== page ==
Are the seven coconuts from one seednut? The strong oral traditions indicate that there is something very special about the seven palms, namely that they developed from one seednut. The scientific analysis indicates that most of the palms are genetically identical, although it falls short of proving that all are genetically identical.
In 2002 Papa Solomona Tetevano sat under the six coconut palms outside the Visitors Centre on Aitutaki and told me their story.
Papa was an Agriculture Officer in 1950 and their office was on the north side of the road to the harbour - approximately opposite the present Visitors Centre. In 1950, or soon after, Koro Mokotupu and his wife found a seednut with seven sprouts on motu ‘Ākaiami and brought it to the Agriculture Department.
It was planted in front of the office - near the central divide of the present road. After a few years the Agriculture Office moved inland and the palms were moved to enable improvements to the road. They were moved as a single unit about twelve metres southward by digging, trenching and dragging. One died as a result of that treatment. After a few years the six survivors were moved as one unit about seven metres seaward, to their present position, to make way for a gateway.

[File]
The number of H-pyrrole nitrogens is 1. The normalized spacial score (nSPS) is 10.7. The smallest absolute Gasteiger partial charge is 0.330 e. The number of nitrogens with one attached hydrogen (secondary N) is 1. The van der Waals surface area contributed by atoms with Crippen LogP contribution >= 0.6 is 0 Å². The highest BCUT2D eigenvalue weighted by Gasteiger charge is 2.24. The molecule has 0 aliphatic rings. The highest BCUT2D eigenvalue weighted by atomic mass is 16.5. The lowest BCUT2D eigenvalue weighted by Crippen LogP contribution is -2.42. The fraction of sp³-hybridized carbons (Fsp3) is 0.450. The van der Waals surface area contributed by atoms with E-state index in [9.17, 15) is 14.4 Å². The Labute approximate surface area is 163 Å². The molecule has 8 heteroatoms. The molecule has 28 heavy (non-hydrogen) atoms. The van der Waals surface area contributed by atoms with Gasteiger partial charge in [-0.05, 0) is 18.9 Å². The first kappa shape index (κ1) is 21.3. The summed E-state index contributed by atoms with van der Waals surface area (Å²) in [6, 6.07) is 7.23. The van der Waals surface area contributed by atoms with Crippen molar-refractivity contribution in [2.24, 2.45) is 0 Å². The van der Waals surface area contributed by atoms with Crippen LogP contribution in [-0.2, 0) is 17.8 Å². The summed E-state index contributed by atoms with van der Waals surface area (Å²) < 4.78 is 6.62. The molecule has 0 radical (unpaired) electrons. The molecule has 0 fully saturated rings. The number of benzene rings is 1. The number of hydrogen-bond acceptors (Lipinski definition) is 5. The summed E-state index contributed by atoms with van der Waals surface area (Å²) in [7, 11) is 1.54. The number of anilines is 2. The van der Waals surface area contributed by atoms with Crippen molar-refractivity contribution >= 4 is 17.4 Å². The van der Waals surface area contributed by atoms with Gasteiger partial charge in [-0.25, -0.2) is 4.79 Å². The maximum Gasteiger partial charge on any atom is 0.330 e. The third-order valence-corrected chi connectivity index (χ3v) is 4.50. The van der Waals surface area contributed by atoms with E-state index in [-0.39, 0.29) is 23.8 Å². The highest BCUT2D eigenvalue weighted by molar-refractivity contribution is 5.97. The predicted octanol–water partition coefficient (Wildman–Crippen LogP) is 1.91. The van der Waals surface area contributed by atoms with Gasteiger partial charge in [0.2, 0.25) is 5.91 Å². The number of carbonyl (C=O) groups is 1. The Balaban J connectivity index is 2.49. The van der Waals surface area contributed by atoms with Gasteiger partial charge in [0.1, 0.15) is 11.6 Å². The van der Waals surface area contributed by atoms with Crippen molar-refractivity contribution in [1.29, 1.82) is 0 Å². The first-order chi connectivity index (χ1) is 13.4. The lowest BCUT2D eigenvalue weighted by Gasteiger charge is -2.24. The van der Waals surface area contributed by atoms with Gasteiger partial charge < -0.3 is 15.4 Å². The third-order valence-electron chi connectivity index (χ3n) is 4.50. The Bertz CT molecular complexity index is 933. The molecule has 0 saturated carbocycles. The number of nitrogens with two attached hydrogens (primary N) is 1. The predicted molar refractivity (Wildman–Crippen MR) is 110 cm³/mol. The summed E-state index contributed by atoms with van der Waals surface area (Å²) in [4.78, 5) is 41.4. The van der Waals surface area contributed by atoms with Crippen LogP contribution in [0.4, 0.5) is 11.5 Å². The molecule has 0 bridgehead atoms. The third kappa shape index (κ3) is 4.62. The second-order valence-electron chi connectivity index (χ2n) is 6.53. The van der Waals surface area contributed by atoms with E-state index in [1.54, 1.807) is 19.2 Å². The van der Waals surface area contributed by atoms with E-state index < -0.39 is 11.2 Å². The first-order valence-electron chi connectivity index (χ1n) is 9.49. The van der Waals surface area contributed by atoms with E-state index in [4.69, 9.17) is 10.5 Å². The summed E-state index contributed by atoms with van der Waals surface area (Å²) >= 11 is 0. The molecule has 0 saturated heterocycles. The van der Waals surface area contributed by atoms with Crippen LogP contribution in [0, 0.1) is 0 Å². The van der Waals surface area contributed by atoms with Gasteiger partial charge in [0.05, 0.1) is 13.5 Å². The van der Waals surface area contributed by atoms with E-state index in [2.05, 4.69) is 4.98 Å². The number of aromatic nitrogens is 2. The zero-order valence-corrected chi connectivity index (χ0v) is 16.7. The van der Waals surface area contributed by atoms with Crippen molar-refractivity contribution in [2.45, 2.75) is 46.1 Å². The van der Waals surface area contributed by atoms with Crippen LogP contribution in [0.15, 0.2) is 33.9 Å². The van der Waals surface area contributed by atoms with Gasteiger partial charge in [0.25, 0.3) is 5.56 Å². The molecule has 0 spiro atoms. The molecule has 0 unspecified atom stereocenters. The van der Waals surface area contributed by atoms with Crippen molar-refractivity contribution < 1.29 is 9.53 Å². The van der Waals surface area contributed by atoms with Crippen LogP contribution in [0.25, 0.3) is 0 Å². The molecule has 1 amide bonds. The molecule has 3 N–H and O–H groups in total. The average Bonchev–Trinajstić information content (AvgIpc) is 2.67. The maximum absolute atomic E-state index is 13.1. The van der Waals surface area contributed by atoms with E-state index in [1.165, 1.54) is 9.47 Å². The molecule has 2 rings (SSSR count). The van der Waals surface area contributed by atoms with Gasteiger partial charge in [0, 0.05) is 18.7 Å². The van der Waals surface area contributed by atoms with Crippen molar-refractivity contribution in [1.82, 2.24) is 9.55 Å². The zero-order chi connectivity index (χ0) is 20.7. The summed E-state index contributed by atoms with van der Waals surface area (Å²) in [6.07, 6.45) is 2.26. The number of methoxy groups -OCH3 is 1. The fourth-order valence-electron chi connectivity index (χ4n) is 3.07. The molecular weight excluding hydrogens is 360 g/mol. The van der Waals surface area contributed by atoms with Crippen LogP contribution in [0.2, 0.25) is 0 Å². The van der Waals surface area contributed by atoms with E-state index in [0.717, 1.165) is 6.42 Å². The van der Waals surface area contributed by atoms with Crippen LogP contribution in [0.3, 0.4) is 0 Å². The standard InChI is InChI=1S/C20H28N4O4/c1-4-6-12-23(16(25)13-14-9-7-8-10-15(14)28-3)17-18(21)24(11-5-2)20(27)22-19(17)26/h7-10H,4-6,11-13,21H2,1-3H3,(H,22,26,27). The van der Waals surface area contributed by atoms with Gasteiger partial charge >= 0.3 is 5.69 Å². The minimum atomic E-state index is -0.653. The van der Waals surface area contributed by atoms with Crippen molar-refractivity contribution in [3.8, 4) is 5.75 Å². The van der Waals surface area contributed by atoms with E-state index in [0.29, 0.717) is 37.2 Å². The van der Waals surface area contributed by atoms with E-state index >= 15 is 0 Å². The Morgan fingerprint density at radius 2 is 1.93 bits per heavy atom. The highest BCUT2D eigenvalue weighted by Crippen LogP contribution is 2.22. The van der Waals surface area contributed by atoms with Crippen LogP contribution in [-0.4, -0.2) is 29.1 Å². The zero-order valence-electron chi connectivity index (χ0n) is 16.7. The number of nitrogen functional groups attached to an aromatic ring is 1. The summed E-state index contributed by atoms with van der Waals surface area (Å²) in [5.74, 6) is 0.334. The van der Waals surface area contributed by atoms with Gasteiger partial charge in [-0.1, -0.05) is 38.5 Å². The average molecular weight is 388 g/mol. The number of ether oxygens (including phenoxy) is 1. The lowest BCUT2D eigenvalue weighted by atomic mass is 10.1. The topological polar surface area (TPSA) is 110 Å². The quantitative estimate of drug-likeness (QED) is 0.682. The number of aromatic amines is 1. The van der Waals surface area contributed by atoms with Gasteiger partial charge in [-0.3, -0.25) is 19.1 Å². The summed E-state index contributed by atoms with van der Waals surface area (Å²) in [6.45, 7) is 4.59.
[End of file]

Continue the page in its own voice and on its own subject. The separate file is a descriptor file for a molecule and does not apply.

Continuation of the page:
There is no doubt that Aitutaki had a seednut that sprouted seven palms around 1950. This fact opens the mind to the likelihood of a similar event on some other island around 1910 to provide the seven palms of Rarotonga.
In November 2005 I happened upon a 1960 article by Miss E. Grant that presents the story of the 7-palms on Rarotonga, as told by Senior Sergeant Nia Rua who was present at the planting.
In 1906 and 1907 Howard Greig, Survey cadet, was in charge of gangs planting Conconut Palms on Takūtea. He found a nut with seven shoots and brought it back to Rarotonga in September 1907. The Resident Commissioner, Colonel Gudgeon was so impressed that he had it planted in front of the Administration offices in the presence of all the students of Tereora College, including Nia Rua.
Miss Grant leaves no doubt that the central figure in obtaining the 7-sprout nut was Howard Greig. This fact does not prove the other two oral traditions collected in 2003 false. Captain Harries and William Estall may have had secondary roles in the event. Greig may have travelled on Captain Harries boat, and William Estall may have been on the boat. The only aspect of the oral traditons shown to be mistaken is the claim that the event happened in association with the criminal trial of 1911.
Special thanks to Dolly Baker, R. Bourdeix, Sir Tom Davis, C.Gemmill, Temu Hagai, Papa Solomona Tetevano, and Tepaeru Witta.
Early image from Years of the Pooh-Bah by Dick Scott, Cook Islands Trading Company and Hodder and Stoughton, 1991.
Original published in the Cook Islands News, 10 May 2003, updated 4 December 2005
Grant, E. (1960) Legends and Stories. Cook Islands Review 6(10):1.
Gerald McCormack has worked for the Cook Islands Government since 1980. In 1990 he became the director and researcher for the Cook Islands Natural Heritage Project - a Trust since 1999. He is the lead developer of the Biodiversity Database, which is based on information from local and overseas experts, fieldwork and library research. He is an accomplished photographer.